Monday, June 15, 2009
Saturday, June 13, 2009
A while back I mentioned Guest of Cindy Sherman.
In the midst of some recent computer issues -- and then the attempt to catch up on all my work -- I've neglected to report: I've seen it, and liked it a lot.
It does open a great documentary question, though: if you tell a story from your own life, what do you do for a followup?
Okay, now back to work....
Tuesday, June 02, 2009
I watched and enjoyed Capturing Reality: The Art of Documentary last night. The documentarians interviewed formed a serious A-list, and the material covered was just great.
You know, of course, I do have a few contrarian gripes.
1. There's a huge mismatch between the title and the content. Why use the word "Reality" in a doc about docs, in which much of the first section of the film is centered on filmmakers who use re-creations? Why use a word that's slid in meaning into "Reality TV"? Why confuse us that we're "capturing reality" when so many thoughtful books on documentary theory start with the assertion that it's a silly notion and that documentary practice is more complex than that?
2. Stop saying "It's good for you." I think the documentary field will be mature when it escapes the "boring-but-good-for-you" model of production. For one, while there are plenty of specific examples of docs "doing good" I personally would not stand by the field's record of "saving the world." (I'd choose the invention of birth control pills over documentaries on women's rights for example -- since one has had real effect and the other still can't get equal-pay-for-equal-work legislation passed.)
I think Dave Hickey's take on the art world -- that it needs to portray itself as like rock and roll or cocaine, rather than castor oil or wheat germ -- applies doubly to the doc world. So why, when interviewing so many documentarians -- with a wide range of work -- use mainly questions that emphasize the effect of serious social issue docs?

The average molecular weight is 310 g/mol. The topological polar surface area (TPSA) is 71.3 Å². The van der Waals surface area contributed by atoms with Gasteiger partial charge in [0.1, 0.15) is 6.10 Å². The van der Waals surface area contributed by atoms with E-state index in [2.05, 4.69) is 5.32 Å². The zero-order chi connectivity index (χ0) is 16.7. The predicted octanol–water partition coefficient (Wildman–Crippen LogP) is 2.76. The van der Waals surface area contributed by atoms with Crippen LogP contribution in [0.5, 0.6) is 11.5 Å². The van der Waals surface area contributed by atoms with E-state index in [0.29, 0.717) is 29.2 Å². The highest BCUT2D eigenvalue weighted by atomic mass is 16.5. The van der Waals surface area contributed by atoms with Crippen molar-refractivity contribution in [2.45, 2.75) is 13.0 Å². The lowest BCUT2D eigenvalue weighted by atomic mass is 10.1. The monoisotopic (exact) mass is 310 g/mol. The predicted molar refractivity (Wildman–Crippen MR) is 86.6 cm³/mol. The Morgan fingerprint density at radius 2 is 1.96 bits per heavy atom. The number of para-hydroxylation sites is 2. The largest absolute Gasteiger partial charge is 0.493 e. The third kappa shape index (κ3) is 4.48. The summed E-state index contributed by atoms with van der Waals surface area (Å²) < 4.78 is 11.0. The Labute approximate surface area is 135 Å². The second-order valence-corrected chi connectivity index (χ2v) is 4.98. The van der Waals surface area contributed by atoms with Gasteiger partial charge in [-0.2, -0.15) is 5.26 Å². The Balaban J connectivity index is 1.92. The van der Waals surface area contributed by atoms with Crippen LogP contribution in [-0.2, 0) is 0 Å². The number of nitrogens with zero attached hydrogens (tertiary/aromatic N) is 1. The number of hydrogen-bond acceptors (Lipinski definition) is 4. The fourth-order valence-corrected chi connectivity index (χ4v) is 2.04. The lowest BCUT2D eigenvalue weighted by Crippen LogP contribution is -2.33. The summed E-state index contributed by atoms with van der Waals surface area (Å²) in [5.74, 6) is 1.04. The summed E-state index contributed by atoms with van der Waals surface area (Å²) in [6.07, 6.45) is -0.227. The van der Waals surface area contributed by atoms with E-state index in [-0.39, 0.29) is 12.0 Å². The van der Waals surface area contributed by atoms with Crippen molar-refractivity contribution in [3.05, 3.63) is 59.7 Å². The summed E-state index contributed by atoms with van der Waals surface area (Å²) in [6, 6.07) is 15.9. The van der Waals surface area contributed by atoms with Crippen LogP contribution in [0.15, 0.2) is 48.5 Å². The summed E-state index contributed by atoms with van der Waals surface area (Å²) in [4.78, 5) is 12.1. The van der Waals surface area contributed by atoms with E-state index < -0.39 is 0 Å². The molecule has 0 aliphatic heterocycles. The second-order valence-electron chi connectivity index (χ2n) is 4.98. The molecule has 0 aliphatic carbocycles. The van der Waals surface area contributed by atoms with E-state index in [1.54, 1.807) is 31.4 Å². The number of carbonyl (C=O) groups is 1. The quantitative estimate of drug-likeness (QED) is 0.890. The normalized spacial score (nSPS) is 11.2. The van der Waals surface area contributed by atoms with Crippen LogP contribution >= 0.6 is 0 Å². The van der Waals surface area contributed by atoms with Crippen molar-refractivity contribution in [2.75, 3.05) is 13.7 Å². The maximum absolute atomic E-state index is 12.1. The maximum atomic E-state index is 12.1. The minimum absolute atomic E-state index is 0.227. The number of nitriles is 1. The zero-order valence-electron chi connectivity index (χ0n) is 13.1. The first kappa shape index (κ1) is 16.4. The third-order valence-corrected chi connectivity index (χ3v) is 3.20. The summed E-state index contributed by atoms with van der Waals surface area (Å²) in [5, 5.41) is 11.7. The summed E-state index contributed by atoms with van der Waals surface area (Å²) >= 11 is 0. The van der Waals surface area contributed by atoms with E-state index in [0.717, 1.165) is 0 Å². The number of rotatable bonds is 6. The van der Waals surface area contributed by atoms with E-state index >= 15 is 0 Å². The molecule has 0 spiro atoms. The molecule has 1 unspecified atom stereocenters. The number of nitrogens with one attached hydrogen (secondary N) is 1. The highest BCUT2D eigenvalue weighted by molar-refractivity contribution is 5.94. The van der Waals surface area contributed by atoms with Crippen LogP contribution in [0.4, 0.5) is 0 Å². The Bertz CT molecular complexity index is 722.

The director's statement: "I think of documentary as a highly undervalued tool at humanity's disposal — by shining light on a subject that isn’t well understood, by addressing an injustice, or by simply revealing the better part of who we are or who we can be." If we apply that thinking to painting and we imagine someone telling artists "paint! it's a tool to benefit humanity" we can imagine most artists quickly walking out of the room. Whether or not humanity can use what's produced, great artists always always always work for themselves. Don't believe any press release that says otherwise -- it's just impossible to obsess for someone else. Research Picasso's "Guernica" and you'll find it makes sense once you get past the gloss that's been put on top -- that it's "a tool to benefit humanity" -- as fueled by Picasso's usual energies, desire to prove himself a genius, obsessions, depth of visual understanding and above all else ego. The result may be universal, but the path to the production of the work is exactly the opposite.
Personally, I like works of art that complicate a subject that is well understood, or that reveal the worst part of who we can be as well. So leave off the sugar water, and let the docs be art rather than social programs.
3. Hooray, production methods? I found myself confused in the last third of the doc when the emphasis shifted to the technical production of films. I'm a perfect audience for great documentarians talking about editing, working with sound, and cinematography. But I wasn't sure how this followed from the first part of the film, or how it moved us to the ending.
As the film was wrapping up, I wondered: what if you had a set of interviews about gathering visuals, gathering sounds, and editing it all together and from that there emerged a discussion on what it means to "capture reality"? In other words, you could invert the structure of this film and make something that really would be an investigation into the subject, rather than imposing a conclusion from the beginning....
In any case, go and see the film if you are at all interested in documentary production. It's a fast and informative 90-plus minutes.
Remember, though, that in music the idea of musique concrete -- that somehow real recorded sounds were a different category than just "sounds" -- became problematic when technology brought sampling to anyone with a computer. In the age of computers and inexpensive camcorders, do we really think the essence of doc production is that we "capture reality"?
I posted previously about Docunomics.
As a followup, I'm happy to report that the International Documentary Challenge DVD (which includes one of our short films) has moved from #48,323 in sales in Movies and TV to #35,590.
That's right. It's 12,733 better.
Which, I suppose, is not bad. (I'm a little afraid to compare it to other items, because I'm sure with some careful searching you could find it's being outsold by ... well, I'm sure there's a lot of embarrassing possibilities.)